OAKLAND — Voters in November will be asked whether they want to approve the construction of a new police station to replace the department’s current headquarters.

The Town Council on Tuesday approved putting the ballot question to voters, and members of the town’s budget advisory committee voted unanimously to recommend the project.

The town is proposing a 3,800-square-foot station to replace the aging early-20th-century house that the department now uses. The estimated cost of the project is $1.05 million. The town is proposing to borrow $900,000 and use $150,000 in cash from two reserve accounts to fund the new station.

Tuesday’s votes followed a presentation on the project from a 12-member evaluation committee appointed by the council earlier this year.

The town has been debating for years how to solve its police station problem. The current department is a converted two-story home that doesn’t meet the basic needs of Oakland’s officers or the public they are expected to serve, said Mike Willey, chairman of the evaluation committee.

The building has inadequate fire detection and suppression systems and poor records storage capability; isn’t compliant with disability laws; and has problems with water, moisture and mold.

The layout of the house is inappropriate for law enforcement and presents basic public safety problems as well as problems separating multiple subjects or perpetrators and victims, Willey said.

Members of the evaluation committee looked at alternatives like contracting with the Kennebec County Sheriff’s Office, using a Regional School Unit 18 building, or renovating the current station, but ruled them out as unfeasible after review. The committee spent months studying the issue and interviewed other towns and toured police departments before coming up with the designs for the building, Willey said.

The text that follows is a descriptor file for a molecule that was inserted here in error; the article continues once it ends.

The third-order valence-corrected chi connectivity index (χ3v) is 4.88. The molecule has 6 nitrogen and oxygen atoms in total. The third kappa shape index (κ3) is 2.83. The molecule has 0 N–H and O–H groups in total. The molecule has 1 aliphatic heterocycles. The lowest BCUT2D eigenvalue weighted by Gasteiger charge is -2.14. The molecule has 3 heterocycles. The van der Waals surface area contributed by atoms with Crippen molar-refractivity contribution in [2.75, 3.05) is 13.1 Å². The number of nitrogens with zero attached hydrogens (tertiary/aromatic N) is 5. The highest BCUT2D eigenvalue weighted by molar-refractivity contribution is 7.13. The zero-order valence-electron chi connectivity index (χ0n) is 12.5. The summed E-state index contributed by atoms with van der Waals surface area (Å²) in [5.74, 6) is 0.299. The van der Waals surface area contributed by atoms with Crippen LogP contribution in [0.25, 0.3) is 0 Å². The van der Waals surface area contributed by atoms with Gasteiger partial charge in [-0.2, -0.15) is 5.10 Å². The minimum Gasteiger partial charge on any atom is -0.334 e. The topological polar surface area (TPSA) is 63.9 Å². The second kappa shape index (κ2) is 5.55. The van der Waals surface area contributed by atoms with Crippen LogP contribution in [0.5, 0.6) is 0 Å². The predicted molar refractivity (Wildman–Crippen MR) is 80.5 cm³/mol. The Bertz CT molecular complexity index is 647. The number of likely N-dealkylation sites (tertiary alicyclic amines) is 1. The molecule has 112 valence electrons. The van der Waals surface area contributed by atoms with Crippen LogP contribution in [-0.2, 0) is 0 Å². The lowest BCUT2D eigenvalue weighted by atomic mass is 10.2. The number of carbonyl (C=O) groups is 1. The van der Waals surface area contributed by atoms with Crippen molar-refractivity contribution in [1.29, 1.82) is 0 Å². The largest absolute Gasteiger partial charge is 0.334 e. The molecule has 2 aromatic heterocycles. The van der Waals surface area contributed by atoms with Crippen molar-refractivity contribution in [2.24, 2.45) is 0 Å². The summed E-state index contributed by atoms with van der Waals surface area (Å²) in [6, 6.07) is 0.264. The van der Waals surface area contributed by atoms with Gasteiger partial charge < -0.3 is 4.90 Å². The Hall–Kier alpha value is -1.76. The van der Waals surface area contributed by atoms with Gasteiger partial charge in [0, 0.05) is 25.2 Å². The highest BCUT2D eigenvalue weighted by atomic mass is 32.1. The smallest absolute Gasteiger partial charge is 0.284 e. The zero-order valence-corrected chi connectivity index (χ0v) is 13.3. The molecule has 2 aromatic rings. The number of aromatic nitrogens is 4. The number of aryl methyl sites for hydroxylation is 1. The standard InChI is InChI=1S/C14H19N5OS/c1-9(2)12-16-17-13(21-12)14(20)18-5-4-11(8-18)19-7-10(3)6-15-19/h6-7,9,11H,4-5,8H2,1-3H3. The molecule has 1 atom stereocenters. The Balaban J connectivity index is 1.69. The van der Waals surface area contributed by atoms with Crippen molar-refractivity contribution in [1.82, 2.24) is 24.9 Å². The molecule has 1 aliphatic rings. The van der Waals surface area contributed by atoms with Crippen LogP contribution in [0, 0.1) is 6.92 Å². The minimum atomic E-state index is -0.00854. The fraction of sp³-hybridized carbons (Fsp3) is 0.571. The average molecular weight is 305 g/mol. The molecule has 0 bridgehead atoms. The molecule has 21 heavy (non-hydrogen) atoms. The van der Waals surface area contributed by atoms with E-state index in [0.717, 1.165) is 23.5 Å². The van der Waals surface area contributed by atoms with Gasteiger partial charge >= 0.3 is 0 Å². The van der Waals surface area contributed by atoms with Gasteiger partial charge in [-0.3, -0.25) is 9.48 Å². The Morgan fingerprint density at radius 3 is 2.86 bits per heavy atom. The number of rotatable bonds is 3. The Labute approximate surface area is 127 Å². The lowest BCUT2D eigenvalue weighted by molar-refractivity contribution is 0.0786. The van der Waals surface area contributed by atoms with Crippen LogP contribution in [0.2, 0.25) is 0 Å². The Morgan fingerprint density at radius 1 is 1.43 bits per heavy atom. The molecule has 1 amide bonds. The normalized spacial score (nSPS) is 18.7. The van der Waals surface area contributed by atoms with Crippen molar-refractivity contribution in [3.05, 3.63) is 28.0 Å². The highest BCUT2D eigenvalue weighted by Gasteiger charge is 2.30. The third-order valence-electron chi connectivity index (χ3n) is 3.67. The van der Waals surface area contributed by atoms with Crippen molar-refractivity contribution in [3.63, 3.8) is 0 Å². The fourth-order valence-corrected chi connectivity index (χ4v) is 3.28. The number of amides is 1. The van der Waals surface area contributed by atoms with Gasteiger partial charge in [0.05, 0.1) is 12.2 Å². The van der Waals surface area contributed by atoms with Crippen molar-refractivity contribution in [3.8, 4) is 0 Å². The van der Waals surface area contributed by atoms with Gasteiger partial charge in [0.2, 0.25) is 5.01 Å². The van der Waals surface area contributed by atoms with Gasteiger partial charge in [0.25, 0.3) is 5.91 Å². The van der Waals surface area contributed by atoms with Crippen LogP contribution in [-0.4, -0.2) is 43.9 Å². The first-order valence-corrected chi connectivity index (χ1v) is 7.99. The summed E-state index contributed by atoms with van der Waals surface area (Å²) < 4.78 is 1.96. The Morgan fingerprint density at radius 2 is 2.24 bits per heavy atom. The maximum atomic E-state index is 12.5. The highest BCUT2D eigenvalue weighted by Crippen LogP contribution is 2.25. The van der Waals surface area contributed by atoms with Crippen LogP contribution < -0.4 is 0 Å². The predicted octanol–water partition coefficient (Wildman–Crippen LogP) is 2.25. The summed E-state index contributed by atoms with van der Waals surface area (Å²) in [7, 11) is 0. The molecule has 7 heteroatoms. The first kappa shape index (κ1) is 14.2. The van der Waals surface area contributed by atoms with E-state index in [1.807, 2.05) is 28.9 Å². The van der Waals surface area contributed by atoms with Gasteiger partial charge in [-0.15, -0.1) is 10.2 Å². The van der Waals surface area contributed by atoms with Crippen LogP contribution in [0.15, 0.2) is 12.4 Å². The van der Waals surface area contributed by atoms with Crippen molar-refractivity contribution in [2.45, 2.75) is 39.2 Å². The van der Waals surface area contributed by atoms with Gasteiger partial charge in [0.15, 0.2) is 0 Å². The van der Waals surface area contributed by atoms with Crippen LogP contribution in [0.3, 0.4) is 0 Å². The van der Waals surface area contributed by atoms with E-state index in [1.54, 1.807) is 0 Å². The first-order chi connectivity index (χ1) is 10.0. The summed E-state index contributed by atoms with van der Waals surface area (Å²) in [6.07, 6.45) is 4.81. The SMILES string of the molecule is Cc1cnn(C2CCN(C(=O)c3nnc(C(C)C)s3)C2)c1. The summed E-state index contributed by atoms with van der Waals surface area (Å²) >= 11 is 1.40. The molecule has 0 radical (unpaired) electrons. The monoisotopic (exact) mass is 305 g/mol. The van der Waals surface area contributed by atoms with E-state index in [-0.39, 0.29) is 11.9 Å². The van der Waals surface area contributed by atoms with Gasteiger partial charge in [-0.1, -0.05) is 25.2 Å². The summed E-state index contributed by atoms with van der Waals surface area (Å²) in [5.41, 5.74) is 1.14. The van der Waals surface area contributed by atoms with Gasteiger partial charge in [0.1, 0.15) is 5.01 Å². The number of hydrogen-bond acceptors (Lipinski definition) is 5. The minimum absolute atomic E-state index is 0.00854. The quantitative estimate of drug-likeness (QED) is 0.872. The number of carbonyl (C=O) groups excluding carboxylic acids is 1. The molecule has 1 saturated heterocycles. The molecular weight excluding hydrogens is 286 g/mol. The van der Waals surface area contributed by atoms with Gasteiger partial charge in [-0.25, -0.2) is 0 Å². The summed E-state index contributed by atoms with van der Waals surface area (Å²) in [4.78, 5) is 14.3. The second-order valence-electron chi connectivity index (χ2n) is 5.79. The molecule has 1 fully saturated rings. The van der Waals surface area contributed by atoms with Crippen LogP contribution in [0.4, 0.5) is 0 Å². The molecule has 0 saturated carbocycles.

The proposed station would be a single-story wooden building in the current station’s location. It would include offices, interview rooms, men’s and women’s toilets and locker rooms, and it would provide more safety for officers and members of the public.

A 650-square-foot meeting room with a separate entrance that can be used for Town Council meetings, public events and training is included in the building. It also includes a sally port with room for two police cruisers, where officers can take a suspect from the car into the booking and interview room through a secure entrance. Having the sally port could save the department $5,000 to $7,000 a year in vehicle fuel and maintenance costs, Willey estimated.

A new, professional police department also could help Oakland in its effort to attract new businesses, Willey said.

“You could look at this and see a police department, but you could also look at it and see a marketing tool,” he said.

The proposal raised some concerns from members of the Budget Committee, who cited public anxiety over taxes, including the Regional School Unit 18 budget, which went through a prolonged referendum fight earlier this summer. That experience and voters’ rejection of a proposed $4.5 million municipal complex building in 2009 make officials sensitive to residents’ concerns about spending.

Town Manager Gary Bowman said the price of the building was “higher than anticipated,” but the committee worked hard to bring the cost down.

If approved, the project is not expected to affect tax rates, Bowman said. Oakland has been using money from a tax increment financing district passed last year on a natural gas transmission line to offset about $89,000 in municipal costs, Bowman said. A TIF allows the town to shelter tax money from a development and direct it to approved costs. Oakland has used its TIF revenue toward part of the town manager and code enforcement salary and payments to regional organizations, Bowman said.

That frees up some money in the budget to devote to debt payment on the proposed station, which would amount to about $84,000 annually for the first 15 years, Bowman said.

“I think it is probably a prudent time to take care of this,” he said.

Councilor Don Borman said the committee was organizing informational sessions with local civic organizations such as the Lions Club and the Masons and would hold at least one large public hearing about the proposal before the vote on Nov. 3.

Peter McGuire — 861-9239

[email protected]

Twitter: PeteL_McGuire

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